Commodity Flux and China’s Africa Strategy

From the Jamestown Foundation’s China Brief:

During the commodity price boom, China invested massively in Africa seeking to lock up as many raw materials as possible. Some in academia spoke confidently of China having a fifty or one hundred year strategy toward Africa. In practice, Chinese entrepreneurs have been the first to leave when the market turned since the global decline in commodity prices accelerated with the collapse of Lehman Brothers in September 2008. For instance, according to interviews the authors conducted in Congo, more than 60 Chinese mining companies have left the mineral rich Katanga the last two months, as cobalt and copper prices have tanked. Over 100 small Chinese operators are reported to have left Zambian mines for the same reason.

A similar retreat may be occurring at the strategic level. In 2007, it was announced that China would lend the Congo $5 billion to modernize its infrastructure and mining sector. Under a draft accord, Beijing earmarked the funds for major road and rail construction projects and for rehabilitation of Congo’s mining sector, while the repayment terms proposed included mining concessions and toll revenue deals to be given to Chinese companies. In simple terms it meant 13 million tons of copper for $5 billion—or (even at today’s depressed prices) $40 billion for twenty-times less [1]. The China-Congo deal, however, has gone very quiet as the copper price has plummeted. The market—not grand strategy—is the main Chinese motivation in Africa.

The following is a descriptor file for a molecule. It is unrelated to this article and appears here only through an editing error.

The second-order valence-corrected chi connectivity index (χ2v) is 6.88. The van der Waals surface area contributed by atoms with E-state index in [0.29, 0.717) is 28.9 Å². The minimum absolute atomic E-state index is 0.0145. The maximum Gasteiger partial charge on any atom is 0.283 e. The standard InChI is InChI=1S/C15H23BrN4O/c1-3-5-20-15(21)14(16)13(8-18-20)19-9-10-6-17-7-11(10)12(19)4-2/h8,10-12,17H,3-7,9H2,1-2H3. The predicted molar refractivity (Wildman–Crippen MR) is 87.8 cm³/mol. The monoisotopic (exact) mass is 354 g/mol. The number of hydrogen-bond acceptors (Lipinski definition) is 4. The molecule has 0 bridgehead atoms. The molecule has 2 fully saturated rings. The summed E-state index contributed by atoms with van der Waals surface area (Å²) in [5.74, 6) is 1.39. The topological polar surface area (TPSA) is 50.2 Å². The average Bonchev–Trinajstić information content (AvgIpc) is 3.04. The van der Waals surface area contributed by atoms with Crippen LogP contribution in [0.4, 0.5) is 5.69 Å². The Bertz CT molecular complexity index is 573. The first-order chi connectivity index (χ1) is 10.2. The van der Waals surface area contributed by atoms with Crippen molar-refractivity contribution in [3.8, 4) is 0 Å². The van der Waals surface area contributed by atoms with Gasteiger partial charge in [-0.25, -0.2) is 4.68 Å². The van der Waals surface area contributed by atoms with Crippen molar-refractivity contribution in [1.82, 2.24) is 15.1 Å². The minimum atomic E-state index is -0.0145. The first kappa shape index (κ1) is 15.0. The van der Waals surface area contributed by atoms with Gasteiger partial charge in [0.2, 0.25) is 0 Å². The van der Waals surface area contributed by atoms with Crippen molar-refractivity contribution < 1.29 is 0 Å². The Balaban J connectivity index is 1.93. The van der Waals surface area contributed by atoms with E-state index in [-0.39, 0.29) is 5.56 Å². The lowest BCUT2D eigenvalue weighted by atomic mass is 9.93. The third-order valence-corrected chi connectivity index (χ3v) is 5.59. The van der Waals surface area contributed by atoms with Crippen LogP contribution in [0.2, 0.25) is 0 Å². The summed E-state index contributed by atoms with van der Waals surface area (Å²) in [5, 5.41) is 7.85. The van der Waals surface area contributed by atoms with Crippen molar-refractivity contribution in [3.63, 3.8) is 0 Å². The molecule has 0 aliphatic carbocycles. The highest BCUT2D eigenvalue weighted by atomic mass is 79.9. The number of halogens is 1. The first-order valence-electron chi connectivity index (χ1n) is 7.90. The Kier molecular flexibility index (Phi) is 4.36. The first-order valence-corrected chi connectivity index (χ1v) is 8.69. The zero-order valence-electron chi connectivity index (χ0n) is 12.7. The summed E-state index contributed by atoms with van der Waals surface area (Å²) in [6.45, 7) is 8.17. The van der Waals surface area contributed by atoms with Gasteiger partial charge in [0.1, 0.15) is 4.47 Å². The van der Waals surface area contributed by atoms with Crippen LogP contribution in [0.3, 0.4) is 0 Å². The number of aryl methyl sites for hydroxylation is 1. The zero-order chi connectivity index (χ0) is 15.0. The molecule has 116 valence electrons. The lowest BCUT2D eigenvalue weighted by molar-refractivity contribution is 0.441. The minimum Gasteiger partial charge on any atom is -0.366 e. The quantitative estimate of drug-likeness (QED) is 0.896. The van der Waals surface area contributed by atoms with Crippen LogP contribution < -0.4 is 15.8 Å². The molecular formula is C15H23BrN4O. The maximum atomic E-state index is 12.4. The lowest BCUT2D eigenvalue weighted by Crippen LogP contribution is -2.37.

A previous article from Reuters presents a very different picture of China’s interest in Africa amid the economic slump.

January 31, 2009, 11:33 PM
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